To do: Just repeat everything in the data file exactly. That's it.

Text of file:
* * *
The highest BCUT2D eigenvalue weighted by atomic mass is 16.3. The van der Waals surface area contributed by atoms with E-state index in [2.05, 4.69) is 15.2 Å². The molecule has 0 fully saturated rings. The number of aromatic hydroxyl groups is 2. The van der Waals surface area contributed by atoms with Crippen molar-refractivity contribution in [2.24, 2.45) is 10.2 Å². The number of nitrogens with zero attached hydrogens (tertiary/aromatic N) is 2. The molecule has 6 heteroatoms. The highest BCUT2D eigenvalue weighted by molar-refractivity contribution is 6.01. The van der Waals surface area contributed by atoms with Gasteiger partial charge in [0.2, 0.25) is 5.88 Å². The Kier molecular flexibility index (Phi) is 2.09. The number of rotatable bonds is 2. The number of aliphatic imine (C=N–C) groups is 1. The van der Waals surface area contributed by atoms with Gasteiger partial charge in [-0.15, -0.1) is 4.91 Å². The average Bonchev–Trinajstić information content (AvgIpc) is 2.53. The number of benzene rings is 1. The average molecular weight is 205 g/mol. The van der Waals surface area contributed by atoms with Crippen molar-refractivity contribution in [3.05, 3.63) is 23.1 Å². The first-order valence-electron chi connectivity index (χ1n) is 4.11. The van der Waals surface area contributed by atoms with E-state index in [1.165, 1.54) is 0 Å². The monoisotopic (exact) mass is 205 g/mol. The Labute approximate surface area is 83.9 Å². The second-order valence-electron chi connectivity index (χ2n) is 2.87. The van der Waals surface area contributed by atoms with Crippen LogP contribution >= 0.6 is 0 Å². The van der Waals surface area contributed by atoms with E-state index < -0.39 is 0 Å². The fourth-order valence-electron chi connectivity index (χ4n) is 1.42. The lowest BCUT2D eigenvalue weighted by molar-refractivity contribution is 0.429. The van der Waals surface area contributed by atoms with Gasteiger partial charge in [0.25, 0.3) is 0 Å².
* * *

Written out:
The highest BCUT2D eigenvalue weighted by atomic mass is 16.3. The van der Waals surface area contributed by atoms with E-state index in [2.05, 4.69) is 15.2 Å². The molecule has 0 fully saturated rings. The number of aromatic hydroxyl groups is 2. The van der Waals surface area contributed by atoms with Crippen molar-refractivity contribution in [2.24, 2.45) is 10.2 Å². The number of nitrogens with zero attached hydrogens (tertiary/aromatic N) is 2. The molecule has 6 heteroatoms. The highest BCUT2D eigenvalue weighted by molar-refractivity contribution is 6.01. The van der Waals surface area contributed by atoms with Gasteiger partial charge in [0.2, 0.25) is 5.88 Å². The Kier molecular flexibility index (Phi) is 2.09. The number of rotatable bonds is 2. The number of aliphatic imine (C=N–C) groups is 1. The van der Waals surface area contributed by atoms with Gasteiger partial charge in [-0.15, -0.1) is 4.91 Å². The average Bonchev–Trinajstić information content (AvgIpc) is 2.53. The number of benzene rings is 1. The average molecular weight is 205 g/mol. The van der Waals surface area contributed by atoms with Crippen molar-refractivity contribution in [3.05, 3.63) is 23.1 Å². The first-order valence-electron chi connectivity index (χ1n) is 4.11. The van der Waals surface area contributed by atoms with E-state index in [1.165, 1.54) is 0 Å². The monoisotopic (exact) mass is 205 g/mol. The Labute approximate surface area is 83.9 Å². The second-order valence-electron chi connectivity index (χ2n) is 2.87. The van der Waals surface area contributed by atoms with Crippen LogP contribution >= 0.6 is 0 Å². The van der Waals surface area contributed by atoms with E-state index < -0.39 is 0 Å². The fourth-order valence-electron chi connectivity index (χ4n) is 1.42. The lowest BCUT2D eigenvalue weighted by molar-refractivity contribution is 0.429. The van der Waals surface area contributed by atoms with Gasteiger partial charge in [0.25, 0.3) is 0 Å².